In most of the cases, a starter-generator that can start the cart will also be able to charge the battery. This is because of the configuration of EZGO Golf carts.
Almost all of the EZGO models have a setup that is foolproof to any generator failure. If the battery is not charging, it is usually the wiring or the voltage regulator.
The possibility of having an starter generator that doesn’t charge the battery is very low.
As the chances of wiring defects are more likely, here is a brief description of the terminal wirings of the EZ-GO golf cart. The same can be found on the cart’s user manual and may differ from model to model.
Usually, the starter generator has five terminals, A1, A2, DF, F1, and F2. The green wire that connects the DF terminal of the starter generator to the voltage regulator may be one reason why the battery is not getting charged.
To check if the starter generator is causing the battery charging issue in your EZ-GO golf cart, all you’ve got to do is short the green wire to ground.
Remember, you need to short the wire and not the terminal itself. After doing that, apply a full field current at the battery terminal. If it is above 15 V, the problem is with the voltage regulator. If it is below that, it is advisable to change the generator.
Pro Tip – Instead of replacing the generator, it might be a little cheaper to get the generator rebuilt. For rebuilding, you can look up for an electrical technician with good knowledge about motors and alternators.
Automotive service providers will cost more and may not be able to provide the solution that we’re looking for. Getting it tested and rebuilt by an electrical technician can be more economical than buying a new one.
How to Fix a Weak Starter Generator
A weak starter generator fails to produce enough current to turn the engine over. It will disrupt the battery charging cycle leaving you stranded in the middle of a ride. A weak starter generator won’t usually indicate a problem with the starter generator itself.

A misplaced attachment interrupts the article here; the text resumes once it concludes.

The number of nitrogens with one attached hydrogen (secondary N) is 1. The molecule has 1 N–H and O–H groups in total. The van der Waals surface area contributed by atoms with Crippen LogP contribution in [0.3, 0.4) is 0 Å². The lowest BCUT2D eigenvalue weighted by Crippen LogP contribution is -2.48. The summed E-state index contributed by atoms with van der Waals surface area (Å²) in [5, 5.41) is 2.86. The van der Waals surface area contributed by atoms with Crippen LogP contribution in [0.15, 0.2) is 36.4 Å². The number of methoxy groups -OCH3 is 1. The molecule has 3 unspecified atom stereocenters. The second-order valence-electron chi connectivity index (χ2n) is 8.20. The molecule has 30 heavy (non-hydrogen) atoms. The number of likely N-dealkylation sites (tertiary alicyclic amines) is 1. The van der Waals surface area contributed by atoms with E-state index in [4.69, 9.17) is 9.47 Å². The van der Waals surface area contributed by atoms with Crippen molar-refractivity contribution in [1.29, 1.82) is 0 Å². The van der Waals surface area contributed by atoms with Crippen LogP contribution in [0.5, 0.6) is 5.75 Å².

Here are a few steps using which you can ensure that your starter generator doesn’t fall under the ‘weak generator’ category. These steps help you identify if there is a problem in any of the8 starter generator components. Once the check is completed, the defective component can be fixed to get the starter generator working as intended.
- The nominal voltage of a battery at full charge is 12.72 V. This has to be confirmed first.
- If the voltage recorded at the battery terminals is over or below 3% of the nominal voltage, the problem is with the battery. There might be a few wiring issues as well. So before deciding that the fault is with the battery, you should check the wire connections.
- Next to be checked is the key plug. The voltage that should be recorded at the key plug terminals is12 V. Any different reading and it might be the key plug that is faulty.
- Next to check would be the footswitch by accelerating the cart. If the solenoid fails to click, the footswitch needs attention.
- During this footswitch testing, if a voltage can be seen through the solenoid, the problem could be with the solenoid instead.
- Next, check the brushes in the circuit.
- If there is any difference in the voltage levels, either the brushes are left open at some terminal or they’re damaged.